Challenging Customs and Border Protection's Unlawful Practice of Turning Away Asylum Seekers

Challenging Customs and Border Protection's Unlawful Practice of Turning Away Asylum Seekers

Al Otro Lado, Inc. v. Wolf, No. 3:17-cv-02366-BAS-KSC (S.D. Cal.)

STATUS:
Pending

On July 12, 2017, the American Immigration Council, along with the Center for Constitutional Rights and Latham and Watkins, LLP, filed a class action lawsuit challenging Customs and Border Protection’s (CBP) unlawful practice of turning back asylum seekers who present themselves at ports of entry along the U.S.-Mexico border.

The plaintiffs in the case are Al Otro Lado, a non-profit legal services organization that serves indigent deportees, migrants and refugees in Los Angeles and Tijuana, along with individual, courageous asylum seekers who experienced CBP’s unlawful conduct firsthand. Their experiences demonstrate that CBP has used a variety of tactics – including misrepresentation, threats and intimidation, verbal abuse and physical force, and coercion–to deny bona fide asylum seekers the opportunity to pursue their claims. The complaint alleges that CBP’s refusal to allow asylum seekers access to the asylum process violates the Immigration and Nationality Act (INA), the Administrative Procedure Act (APA), the Due Process Clause of the Fifth Amendment, and the doctrine of non-refoulement under international law.

On October 12, 2018, Plaintiffs filed an amended complaint adding allegations of an official “Turnback Policy” that formalizes the widespread, unlawful practice described in the original complaint. Specifically, Plaintiffs allege that high-level agency officials adopted a metering policy requiring CBP officers to drastically restrict the number of asylum seekers processed at POEs along the U.S.-Mexico border by turning them back when they present themselves for inspection and making them wait in Mexico, based on false claims of a lack of “capacity.”  The amended complaint also adds eight individual plaintiffs who were subject to the Turnback Policy to the lawsuit.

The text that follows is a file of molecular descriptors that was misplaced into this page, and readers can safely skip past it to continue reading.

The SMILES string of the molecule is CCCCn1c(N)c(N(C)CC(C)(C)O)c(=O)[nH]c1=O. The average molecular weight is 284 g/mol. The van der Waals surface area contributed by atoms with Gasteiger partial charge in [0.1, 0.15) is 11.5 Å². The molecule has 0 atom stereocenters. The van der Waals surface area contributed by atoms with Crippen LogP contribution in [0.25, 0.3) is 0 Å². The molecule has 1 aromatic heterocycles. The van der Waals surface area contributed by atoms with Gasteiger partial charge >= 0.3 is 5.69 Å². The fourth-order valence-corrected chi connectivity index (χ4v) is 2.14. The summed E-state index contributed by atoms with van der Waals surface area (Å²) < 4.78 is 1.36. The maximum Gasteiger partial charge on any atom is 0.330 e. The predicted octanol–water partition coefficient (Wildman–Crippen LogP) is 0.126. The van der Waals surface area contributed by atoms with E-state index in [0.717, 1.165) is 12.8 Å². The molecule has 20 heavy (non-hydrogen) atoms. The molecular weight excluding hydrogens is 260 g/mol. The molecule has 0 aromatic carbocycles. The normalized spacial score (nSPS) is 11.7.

In response to Plaintiffs’ amended complaint, Defendants filed a motion to dismiss, which the court granted in part and denied in part on July 29, 2019..  Each of Plaintiffs’ claims survived, at least in part. 

While this case has been pending, and asylum seekers remain stranded in Mexico under the Turnback Policy, the Trump administration issued an interim final rule (the “Asylum Ban”) barring individuals from asylum eligibility in the United States if they transited through a third country and did not seek protection there first. On September 26, 2019, Plaintiffs filed a motion for preliminary injunction and a motion seeking provisional class certification asking the federal district court to keep Defendants from applying the Asylum Ban to provisional class members, in order to maintain their eligibility for asylum until the court rules on the legality of the Trump administration’s metering policy in this case.

On November 19, 2019, the court provisionally certified a class consisting of “all non-Mexican asylum seekers who were unable to make a direct asylum claim at a U.S. [port of entry] before July 16, 2019 because of the U.S. Government’s metering policy, and who continue to seek access to the U.S. asylum process.” The court also blocked Defendants from applying the Asylum Ban to members of the provisional class and ordered that Defendants apply pre-Asylum Ban practices for processing the asylum applications of members of the class.  

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November 15, 2017

It is an egregious, well-documented reality that U.S. Customs and Border Protection (CBP) frequently turns away people seeking asylum along the U.S. southern border. But new evidence presented to...

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